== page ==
Healthcare Devices for Maternity: Nausea relief bracelets are drug free solution to your motion sickness
As they are drug and chemical free, nausea relief bracelets are one of the best products in our healthcare devices for maternity women series.
Even if you don’t leave your couch, the first trimester can be a wild ride of nausea and motion sickness.
I wore these sea bands every night before bed, and they helped me sleep soundly (yes, nighttime sickness exists!). The bracelets use pressure points to relieve nausea rather than drugs or chemicals. They’re also machine washable and come with a handy travel case.
What Wristbands are: Wristbands provide relief by applying pressure to specific points along meridians on the body to keep energy flowing evenly. A band applies constant pressure to your P6 point, which is located on your inner arm just below your wrist; this stimulates the median nerve, interfering with “I’m sick” messages sent between the brain and the stomach.
What we know: According to a 2018 study published in the journal Cancer, these types of bands did not significantly reduce nausea in paediatric cancer patients undergoing chemotherapy. However, previous research found that they reduced migraine-induced nausea as well as the severity and frequency of nausea in pregnant women.
Should you try it? Yes, the bands are secure and inexpensive. According to Dr. Szarka, stimulating the P6 point can be as effective as anti-nausea medications for some patients suffering from motion sickness or anesthesia.
Brands to check out: Sea-Bands are washable elastic bands. Psi Bands are plastic bands that comes with adjustable pressure. Both can be purchased in stores or online ($10 to $15).
What acustimulaion Bracelets are: Battery-powered wristbands which use electrical pulses to stimulate the median nerve, disrupting nausea signals (before slipping one on, apply a conductivity gel to your wrist’s P6 point). You can change the strength of your pulse depending on how sick you are.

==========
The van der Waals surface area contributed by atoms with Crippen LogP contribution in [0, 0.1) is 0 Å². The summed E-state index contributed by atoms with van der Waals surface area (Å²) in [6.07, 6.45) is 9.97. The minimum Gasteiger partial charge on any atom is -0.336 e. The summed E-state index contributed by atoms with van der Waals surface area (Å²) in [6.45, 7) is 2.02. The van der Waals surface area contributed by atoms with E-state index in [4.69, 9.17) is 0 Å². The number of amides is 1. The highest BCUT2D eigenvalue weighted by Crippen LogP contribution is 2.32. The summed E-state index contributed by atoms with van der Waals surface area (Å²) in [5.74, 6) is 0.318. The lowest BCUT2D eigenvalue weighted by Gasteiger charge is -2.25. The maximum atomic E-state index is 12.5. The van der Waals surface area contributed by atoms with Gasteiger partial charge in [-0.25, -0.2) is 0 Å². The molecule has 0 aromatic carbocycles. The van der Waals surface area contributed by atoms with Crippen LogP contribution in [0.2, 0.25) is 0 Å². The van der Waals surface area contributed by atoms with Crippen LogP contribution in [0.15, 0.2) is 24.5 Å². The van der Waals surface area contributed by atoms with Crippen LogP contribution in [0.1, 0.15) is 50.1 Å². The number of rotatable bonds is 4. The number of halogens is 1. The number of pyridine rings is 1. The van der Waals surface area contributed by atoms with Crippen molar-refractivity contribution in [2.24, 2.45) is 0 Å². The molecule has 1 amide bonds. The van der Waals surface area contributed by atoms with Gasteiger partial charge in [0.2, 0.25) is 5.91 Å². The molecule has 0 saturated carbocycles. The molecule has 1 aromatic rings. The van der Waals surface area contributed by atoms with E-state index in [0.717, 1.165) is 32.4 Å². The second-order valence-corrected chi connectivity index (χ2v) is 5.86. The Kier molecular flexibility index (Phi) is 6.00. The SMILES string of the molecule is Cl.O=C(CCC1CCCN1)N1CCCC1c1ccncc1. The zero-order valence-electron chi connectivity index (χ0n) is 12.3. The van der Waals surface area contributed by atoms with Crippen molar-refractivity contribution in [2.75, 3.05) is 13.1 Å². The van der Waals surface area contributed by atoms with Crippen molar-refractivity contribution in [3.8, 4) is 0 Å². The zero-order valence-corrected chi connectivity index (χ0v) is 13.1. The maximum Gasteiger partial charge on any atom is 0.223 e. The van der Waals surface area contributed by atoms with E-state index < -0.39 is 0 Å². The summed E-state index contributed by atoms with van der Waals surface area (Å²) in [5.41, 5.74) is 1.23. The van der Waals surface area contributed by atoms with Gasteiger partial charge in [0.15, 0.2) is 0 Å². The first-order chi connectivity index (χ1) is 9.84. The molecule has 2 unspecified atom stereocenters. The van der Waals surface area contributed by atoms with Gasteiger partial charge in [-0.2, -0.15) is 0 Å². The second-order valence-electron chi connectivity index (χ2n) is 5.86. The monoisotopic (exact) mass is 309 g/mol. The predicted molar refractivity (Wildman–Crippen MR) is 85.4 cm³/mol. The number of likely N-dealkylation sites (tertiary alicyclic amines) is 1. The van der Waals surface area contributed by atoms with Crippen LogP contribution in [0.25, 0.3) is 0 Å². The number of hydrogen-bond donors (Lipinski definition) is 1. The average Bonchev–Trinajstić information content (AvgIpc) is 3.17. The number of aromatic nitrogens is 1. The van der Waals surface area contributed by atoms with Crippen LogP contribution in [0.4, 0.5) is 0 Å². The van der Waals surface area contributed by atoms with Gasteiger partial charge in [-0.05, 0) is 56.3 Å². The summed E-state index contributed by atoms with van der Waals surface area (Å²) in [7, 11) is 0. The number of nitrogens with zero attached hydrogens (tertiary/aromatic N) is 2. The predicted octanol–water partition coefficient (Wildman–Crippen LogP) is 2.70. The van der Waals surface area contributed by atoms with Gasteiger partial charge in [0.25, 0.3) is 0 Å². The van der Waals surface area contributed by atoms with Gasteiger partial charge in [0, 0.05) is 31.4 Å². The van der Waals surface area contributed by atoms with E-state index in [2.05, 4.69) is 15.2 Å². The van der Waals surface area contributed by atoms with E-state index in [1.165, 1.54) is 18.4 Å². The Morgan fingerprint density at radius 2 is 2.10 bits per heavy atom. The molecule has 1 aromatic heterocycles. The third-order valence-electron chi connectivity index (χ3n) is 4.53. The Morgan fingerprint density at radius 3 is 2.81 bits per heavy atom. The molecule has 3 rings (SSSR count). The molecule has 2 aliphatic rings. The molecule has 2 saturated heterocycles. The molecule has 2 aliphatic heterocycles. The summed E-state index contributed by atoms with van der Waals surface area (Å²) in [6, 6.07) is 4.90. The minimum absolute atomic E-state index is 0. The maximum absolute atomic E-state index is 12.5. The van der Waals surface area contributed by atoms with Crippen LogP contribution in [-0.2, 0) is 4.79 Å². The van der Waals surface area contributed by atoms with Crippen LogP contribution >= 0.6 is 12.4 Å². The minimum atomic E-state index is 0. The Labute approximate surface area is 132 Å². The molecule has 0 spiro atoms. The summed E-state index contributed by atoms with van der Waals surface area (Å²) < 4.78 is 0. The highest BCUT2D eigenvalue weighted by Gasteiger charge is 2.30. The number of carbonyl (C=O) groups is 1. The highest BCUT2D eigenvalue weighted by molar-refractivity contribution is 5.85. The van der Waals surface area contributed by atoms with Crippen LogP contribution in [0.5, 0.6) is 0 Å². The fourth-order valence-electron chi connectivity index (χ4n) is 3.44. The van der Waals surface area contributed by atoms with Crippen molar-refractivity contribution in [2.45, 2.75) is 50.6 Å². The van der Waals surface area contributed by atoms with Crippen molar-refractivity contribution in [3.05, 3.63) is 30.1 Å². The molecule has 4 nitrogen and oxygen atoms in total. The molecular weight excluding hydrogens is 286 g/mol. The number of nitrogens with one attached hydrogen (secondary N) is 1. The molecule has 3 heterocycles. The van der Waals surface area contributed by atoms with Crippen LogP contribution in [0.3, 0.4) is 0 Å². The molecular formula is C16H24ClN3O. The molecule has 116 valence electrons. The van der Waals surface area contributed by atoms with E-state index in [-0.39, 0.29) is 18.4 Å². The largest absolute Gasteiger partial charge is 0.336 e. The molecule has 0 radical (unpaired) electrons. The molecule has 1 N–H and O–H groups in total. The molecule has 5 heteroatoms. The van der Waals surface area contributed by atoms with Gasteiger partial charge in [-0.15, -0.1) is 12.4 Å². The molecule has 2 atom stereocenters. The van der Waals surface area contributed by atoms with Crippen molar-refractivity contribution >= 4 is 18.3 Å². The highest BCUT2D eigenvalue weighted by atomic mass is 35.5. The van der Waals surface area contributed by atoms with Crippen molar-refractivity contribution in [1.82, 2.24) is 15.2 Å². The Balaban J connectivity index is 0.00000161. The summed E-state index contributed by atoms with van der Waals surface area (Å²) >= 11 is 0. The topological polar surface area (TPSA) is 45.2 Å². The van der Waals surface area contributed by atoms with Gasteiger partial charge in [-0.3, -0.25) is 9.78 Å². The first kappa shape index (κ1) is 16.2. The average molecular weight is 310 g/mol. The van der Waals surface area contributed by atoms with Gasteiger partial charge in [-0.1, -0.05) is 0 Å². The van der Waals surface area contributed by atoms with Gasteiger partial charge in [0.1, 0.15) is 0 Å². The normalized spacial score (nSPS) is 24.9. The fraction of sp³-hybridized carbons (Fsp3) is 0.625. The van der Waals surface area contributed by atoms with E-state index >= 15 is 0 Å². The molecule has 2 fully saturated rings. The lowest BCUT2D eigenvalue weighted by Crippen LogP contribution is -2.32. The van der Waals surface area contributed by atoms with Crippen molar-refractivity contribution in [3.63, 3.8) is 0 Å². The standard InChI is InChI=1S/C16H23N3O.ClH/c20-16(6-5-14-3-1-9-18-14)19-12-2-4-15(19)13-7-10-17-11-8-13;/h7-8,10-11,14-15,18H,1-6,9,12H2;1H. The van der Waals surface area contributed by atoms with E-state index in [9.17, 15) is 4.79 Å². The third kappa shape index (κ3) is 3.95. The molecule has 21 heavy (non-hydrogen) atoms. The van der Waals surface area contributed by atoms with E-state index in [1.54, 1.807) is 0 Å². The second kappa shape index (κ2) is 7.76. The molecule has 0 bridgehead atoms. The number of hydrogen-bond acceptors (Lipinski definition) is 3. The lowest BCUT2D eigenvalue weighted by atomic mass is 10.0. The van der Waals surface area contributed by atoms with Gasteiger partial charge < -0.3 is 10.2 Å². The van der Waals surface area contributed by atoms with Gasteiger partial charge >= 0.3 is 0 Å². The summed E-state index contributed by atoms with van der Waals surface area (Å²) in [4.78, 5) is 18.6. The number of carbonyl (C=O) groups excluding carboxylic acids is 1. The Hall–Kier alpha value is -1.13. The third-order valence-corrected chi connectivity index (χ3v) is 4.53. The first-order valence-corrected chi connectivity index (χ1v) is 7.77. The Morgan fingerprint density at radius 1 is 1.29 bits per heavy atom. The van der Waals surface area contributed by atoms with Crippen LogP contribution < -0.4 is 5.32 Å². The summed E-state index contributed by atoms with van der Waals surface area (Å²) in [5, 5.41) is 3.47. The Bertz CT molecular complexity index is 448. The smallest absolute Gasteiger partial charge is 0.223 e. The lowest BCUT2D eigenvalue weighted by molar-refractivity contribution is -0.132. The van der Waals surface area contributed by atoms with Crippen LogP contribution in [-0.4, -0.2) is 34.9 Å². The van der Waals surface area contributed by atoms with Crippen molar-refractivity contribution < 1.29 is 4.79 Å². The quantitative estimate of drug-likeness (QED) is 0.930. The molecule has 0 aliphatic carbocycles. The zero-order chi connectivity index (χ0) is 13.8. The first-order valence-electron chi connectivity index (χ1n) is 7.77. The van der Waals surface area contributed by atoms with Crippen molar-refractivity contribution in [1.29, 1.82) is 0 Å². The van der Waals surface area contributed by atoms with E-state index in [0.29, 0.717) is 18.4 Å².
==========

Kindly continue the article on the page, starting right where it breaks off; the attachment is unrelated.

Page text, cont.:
What we know: Acustimulation appears to be promising, but research is limited. One small study published in the journal Military Medicine discovered that it reduced nausea in test subjects during a driving simulation. A review of 29 studies found conflicting results regarding its ability to alleviate pregnancy-related nausea.
Should you try it? It’s an appealing option because it’s free of drugs and side effects. “There is little medical risk, and some people find the bracelets useful,” says David Odell, M.D., assistant professor of thoracic surgery at Northwestern Medicine. However, they are not inexpensive.
Brands to check out: Reliefband ($100 to $175, plus the cost of its gel refills).
What Neck Brace is: A battery-powered wrap that looks like a travel pillow and is marketed to treat nausea caused by “sensory mismatch”—when your eyes and inner ear detect movement while you’re still. Electrical pulses and frequencies are delivered to the inner ear, as well as the median and vagus nerves in the back of the neck, to disrupt nausea signals between the brain and the gastric system.
What we know: There’s no such conclusion on whether targeting these mentioned areas alleviates nausea from motion sickness.
Should you try it? It is meant only for nausea which caused by motion sickness, so it probably won’t help with affected nausea due to other causes. It does, however, come with a money-back guarantee service.
Brands to check out: MotionCure has cornered the healthcare market on this one (about $150 online).
Can a Wristband Really Get Rid of Nausea and Motion Sickness?
Everyone gets sick now and then. Travel, pregnancy hormones, and chemotherapy are all common triggers. However, nausea can be difficult to treat because what works for one person may not work for another, according to Mayo Clinic gastroenterologist Lawrence Szarka, M.D.
Complicating matters is the fact that the placebo effect is frequent with nausea—people often feel better simply since they believe a treatment is working, rather than because there is a reliable mechanism involved.
There are a dozen or so anti-nausea wearables on the market for those who want to avoid over-the-counter medications like Dramamine.
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